Douglas Carswell

27 OCT 2016

Is the Project Fear coalition collapsing?

The Guardian thinks it's a scoop that the PM, who openly campaigned to Remain, campaigned to Remain. It's less bothered that Jeremy Corbyn – one of Parliament's staunchest Eurosceptics – is now parroting Project Fear. Fortunately, he looks to be in a shrinking minority.

Guardianistas might not have noticed, but Theresa May isn't the only Remainer to change her tune on Brexit. The international bodies George Osborne wheeled out to bully us into voting Remain have quietly switched course too.

The IMF has said that, far from suffering the post-referendum slump it originally forecast, the UK is set to be the fastest-growing economy in the G7 this year.

The World Bank, which just a few months ago blamed Brexit for a global slowdown, today claims the UK is the best developed economy in which to do business.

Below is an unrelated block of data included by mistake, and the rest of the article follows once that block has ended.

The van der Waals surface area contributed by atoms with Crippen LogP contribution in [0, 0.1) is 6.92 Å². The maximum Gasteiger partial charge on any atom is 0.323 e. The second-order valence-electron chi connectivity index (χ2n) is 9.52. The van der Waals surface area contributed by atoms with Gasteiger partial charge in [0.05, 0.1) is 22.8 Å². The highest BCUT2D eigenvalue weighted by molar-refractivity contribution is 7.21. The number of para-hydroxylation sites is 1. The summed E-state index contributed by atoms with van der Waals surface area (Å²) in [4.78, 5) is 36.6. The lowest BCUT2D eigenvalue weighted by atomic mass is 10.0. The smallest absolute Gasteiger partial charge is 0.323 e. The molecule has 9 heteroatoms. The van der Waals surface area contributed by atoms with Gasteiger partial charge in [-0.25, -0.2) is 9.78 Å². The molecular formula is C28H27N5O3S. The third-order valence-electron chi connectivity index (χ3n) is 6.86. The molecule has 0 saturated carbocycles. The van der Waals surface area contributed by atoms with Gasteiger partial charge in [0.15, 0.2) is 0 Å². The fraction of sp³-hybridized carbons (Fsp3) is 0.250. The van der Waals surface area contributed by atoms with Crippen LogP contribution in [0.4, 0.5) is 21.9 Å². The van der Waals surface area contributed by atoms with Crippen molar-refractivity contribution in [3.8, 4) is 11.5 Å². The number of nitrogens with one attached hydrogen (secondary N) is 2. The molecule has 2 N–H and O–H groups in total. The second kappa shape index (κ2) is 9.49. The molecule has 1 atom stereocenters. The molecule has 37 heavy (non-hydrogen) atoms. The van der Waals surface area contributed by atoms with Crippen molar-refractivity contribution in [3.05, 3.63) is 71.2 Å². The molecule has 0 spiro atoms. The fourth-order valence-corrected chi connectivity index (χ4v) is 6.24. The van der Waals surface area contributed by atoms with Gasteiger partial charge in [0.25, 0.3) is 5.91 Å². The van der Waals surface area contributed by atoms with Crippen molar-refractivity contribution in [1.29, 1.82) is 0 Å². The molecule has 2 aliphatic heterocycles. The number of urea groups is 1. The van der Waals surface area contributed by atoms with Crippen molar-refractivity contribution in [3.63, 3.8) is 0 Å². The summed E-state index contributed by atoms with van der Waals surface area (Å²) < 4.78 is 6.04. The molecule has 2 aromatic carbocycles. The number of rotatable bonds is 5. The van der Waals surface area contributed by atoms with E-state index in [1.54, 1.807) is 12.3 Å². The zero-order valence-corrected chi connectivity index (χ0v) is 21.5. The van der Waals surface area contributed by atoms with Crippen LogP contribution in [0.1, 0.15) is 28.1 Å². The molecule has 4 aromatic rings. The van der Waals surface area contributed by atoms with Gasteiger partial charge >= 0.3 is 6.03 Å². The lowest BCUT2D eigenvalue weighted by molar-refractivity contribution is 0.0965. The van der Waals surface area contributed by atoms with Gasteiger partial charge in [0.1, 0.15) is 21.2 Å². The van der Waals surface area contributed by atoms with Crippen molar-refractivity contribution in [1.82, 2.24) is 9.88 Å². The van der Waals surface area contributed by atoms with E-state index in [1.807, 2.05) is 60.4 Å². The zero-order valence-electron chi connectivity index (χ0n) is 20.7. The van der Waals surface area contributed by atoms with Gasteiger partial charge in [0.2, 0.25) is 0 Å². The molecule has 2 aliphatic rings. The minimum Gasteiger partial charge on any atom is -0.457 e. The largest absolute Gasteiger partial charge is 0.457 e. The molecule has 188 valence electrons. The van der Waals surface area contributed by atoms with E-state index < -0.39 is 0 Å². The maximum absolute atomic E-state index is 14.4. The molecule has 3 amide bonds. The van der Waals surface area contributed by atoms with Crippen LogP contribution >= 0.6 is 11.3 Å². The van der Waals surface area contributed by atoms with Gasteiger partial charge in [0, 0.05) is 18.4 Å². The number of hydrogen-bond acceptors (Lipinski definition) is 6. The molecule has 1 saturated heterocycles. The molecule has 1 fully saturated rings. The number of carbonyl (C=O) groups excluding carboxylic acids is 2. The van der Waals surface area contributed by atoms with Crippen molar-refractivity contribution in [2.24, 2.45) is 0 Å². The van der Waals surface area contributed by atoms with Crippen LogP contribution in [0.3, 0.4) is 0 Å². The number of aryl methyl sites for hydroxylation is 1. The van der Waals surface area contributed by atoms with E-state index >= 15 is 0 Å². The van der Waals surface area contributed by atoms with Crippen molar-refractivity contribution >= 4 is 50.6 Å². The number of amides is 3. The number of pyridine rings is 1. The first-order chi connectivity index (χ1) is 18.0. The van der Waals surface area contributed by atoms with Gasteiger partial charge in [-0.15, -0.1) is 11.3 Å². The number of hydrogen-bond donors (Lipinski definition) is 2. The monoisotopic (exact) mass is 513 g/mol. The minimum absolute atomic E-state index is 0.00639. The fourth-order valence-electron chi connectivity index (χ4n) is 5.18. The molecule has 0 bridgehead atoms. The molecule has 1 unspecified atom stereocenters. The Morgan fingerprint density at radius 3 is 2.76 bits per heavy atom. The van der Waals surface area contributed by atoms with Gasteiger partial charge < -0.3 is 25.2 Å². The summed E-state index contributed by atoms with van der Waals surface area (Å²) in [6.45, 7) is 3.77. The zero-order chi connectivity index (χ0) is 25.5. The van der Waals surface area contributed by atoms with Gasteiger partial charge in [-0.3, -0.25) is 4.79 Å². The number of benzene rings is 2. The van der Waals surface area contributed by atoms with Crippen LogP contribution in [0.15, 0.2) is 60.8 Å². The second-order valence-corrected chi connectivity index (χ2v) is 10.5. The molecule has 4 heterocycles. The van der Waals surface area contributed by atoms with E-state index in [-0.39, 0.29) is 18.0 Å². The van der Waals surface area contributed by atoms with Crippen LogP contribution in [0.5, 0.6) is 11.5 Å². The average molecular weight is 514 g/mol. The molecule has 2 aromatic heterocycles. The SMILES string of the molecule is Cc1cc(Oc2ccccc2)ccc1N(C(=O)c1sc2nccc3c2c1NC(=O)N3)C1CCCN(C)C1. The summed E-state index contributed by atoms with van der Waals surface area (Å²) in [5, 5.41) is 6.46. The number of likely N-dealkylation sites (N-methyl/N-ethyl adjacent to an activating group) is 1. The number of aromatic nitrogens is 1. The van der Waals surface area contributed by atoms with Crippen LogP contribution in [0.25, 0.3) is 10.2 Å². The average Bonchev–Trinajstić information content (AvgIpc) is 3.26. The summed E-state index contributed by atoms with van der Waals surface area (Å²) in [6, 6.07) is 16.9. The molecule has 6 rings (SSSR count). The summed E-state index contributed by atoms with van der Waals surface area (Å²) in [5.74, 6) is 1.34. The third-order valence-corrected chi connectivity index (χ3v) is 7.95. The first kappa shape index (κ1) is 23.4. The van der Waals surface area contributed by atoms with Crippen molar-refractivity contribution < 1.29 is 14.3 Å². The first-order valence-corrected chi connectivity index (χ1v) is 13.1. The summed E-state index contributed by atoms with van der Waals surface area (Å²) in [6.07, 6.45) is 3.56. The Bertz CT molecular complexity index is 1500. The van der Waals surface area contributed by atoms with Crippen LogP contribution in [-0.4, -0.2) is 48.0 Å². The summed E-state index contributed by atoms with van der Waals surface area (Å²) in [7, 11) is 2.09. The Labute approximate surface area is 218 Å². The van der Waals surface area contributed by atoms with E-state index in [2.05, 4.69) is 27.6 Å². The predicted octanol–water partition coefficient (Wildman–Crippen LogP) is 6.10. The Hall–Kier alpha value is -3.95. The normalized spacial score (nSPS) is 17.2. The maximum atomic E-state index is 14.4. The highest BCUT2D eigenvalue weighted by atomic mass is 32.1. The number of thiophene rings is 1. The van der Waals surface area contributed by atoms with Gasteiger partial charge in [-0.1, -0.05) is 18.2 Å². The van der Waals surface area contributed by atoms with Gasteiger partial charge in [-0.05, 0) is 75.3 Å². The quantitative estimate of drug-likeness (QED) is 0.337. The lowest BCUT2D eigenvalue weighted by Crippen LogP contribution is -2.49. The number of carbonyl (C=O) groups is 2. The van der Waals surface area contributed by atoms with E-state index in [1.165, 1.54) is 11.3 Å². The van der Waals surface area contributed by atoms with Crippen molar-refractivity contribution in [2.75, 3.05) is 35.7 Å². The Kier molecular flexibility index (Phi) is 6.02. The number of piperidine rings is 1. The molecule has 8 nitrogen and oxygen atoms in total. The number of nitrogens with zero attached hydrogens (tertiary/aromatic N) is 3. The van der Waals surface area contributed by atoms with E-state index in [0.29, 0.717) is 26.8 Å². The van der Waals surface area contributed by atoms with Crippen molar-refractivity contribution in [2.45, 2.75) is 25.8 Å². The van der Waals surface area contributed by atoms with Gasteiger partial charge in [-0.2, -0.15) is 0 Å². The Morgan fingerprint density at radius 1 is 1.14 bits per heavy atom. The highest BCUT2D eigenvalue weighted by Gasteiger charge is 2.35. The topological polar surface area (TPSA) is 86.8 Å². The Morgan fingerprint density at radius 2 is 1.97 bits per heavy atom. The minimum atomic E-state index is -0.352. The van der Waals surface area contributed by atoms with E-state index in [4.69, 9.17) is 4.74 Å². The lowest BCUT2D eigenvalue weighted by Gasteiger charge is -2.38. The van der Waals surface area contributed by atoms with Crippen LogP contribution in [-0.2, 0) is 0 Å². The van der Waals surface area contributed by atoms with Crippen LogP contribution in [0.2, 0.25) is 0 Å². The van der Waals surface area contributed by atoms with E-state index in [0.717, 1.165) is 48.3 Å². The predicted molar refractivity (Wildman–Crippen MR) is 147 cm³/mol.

Now the head of the World Trade Organisation, who had warned us it would be tortuous to renegotiate the terms of our membership of his association, says actually there needn't be any disruption after all.

The fact that these international bodies have swallowed their words so easily gives the lie to the notion that they are independent, objective observers.

In reality, as you might expect from organisations so often led by ex-politicians, they are political. Their "expert" wisdom should be treated with caution.

But it reveals something else too. Now that Brexit is a reality, not just a prospect, the game has changed. These bodies now have an incentive to be constructive, rather than obstructive.

Maybe the Remain rearguard in Fleet Street – not to mention Westminster – can learn something from their "expert" idols after all.

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